Blocking the Expansion of Offshore Drilling Could Help Protect Coastal Communities from Climate Change | Oceana USA
Photo Credit: MDay Photography/ Shutterstock

In the U.S., nearly 40% of people live near the coast, where the threat of offshore drilling could ruin their way of life. Offshore drilling not only brings with it the risk of a toxic oil spill like BP’s 2010 Deepwater Horizon tragedy – it fuels climate change, one of the most serious and potentially irreversible consequences of burning dirty fossil fuels. Climate change is already impacting communities across the country, and we see some of the most the alarming effects along our coasts.

Coastal communities are inherently vulnerable to flooding, coastal erosion, storms and sea level rise – all hazards worsened by climate change. Higher water levels mean that dangerous storm surges from hurricanes push farther inland than before, expanding their deadly impact. It also means that costly and destructive flooding becomes more frequent and severe. Increased flooding stresses a wide range of existing infrastructure from roads and bridges to subways, drinking water supplies and sewage treatment plants.

Photo Credit: Steve Heap/ Shutterstock

But climate change is not just affecting our public infrastructure, more flooding also threatens our nation’s trillion-dollar coastal property market. Over time, these impacts can ripple through our economy – creating an economic crisis alongside an environmental one. A report from the research and advocacy group Oil Change International found the costs associated with burning fossil fuels, including public health and environmental impacts, range from $350 billion to $501 billion annually.

We’re already paying for the destruction incurred by climate change, but if we don’t work to mitigate these impacts and their root causes now, the costs could skyrocket. Rising temperatures and more extreme weather from climate change will continue to disrupt communities by damaging infrastructure and harming plants and animals. These impacts, however, will not be distributed equally. Already vulnerable populations, like lower-income and marginalized communities, will disproportionately bear the brunt of negative consequences from climate change fueled severe weather and flooding. People without the means to implement protective measures will feel climate change challenges first and hardest.    

Instead of working to minimize climate change risks and protect communities, the Trump administration continues to push for more dirty and dangerous offshore drilling. In 2018, the federal government announced a radical drilling plan that would further solidify our reliance on fossil fuels and aggressively expand drilling off our coasts. Once oil is extracted from our oceans, it’s transported and burned. Every step, from extraction, transportation to use, generates greenhouse gas pollutants like carbon dioxide and methane. These emissions trap heat in the atmosphere, which causes climate change, impacts human health and harms our oceans and marine wildlife.

The Center for American Progress reviewed the climate change implications of the proposed federal offshore drilling plan and found that, if implemented, as many as 46 billion metric tons of greenhouse gas emissions would result. That’s almost seven times more than what the U.S. is already emitting each year. This is equivalent to the annual emissions from nearly 10 billion cars, which is nine times the number of cars driven worldwide today. The surging pollution from this sweeping expansion of offshore drilling would have severe ramifications for our planet for generations to come.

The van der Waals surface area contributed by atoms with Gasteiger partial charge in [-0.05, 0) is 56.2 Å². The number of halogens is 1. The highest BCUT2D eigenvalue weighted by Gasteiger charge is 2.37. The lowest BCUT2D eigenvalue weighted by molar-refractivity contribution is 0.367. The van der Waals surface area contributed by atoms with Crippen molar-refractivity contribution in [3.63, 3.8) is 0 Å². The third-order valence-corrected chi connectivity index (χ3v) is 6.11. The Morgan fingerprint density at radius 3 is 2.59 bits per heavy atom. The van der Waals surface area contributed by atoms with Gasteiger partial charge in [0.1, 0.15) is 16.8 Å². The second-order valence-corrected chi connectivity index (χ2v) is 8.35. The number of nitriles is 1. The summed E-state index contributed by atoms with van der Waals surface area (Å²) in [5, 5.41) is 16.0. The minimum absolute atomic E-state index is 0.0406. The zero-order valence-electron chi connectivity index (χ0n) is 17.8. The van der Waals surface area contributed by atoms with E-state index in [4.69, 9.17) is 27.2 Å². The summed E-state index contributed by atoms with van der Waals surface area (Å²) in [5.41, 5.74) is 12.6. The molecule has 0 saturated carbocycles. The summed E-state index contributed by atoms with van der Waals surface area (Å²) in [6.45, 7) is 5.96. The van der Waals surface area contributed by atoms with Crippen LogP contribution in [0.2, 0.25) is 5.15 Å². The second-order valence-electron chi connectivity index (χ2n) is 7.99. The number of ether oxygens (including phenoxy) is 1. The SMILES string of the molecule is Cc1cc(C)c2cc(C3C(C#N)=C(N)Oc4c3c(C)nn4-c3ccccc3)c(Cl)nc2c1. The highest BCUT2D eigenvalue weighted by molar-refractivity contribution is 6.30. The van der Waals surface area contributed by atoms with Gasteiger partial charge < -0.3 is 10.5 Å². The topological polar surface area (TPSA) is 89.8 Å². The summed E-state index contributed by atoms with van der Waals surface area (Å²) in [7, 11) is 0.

While the Trump administration’s radical drilling plan remains on the table, it recently withdrew the waters adjacent to Florida, Georgia and South Carolina from offshore oil drilling for 10 years, beginning in 2022. Temporarily blocking drilling in the Southeast isn’t enough to combat our climate crisis. The administration’s move leaves several states directly exposed to offshore oil development, while also keeping the burdens of sea level rise and severe weather on all coastal states. Continuing down the path of burning fossil fuels is foolish when America should be embracing a clean energy economy that simultaneously benefits our oceans and coastal communities. Decisive ways we can help mitigate the effects of climate change include ending new domestic oil and gas development, ramping down current production and investing in clean, renewable energy instead. It’s time for the Trump administration to reverse course on its irresponsible drilling plan altogether and put all coastal communities, economies and ocean resilience first.

This is the eighth piece in an Oceana series looking back at the repercussions of the 2010 BP Deepwater Horizon disaster and highlighting notable moments in the 87 days that followed, as millions of gallons of oil spewed into the Gulf of Mexico. To learn more about the BP disaster, explore Oceana’s report, Hindsight 2020: Lessons We Cannot Ignore from the BP Disaster.

Explore other key moments in the series: Read about current efforts to stop the expansion of offshore drilling, BP’s failed attempts to stop gushing oil with junk, what happened when oil reached Florida’s beaches and how BP’s cleanup response fell short. Learn more about how whales and dolphins of the Gulf are still recovering and how the well was finally capped. Read about how hurricanes and offshore drilling are a dangerous combination.

Up Next:

Deepwater Horizon disaster response fell short, leaving oil in the ocean and on the coast

Read Next Article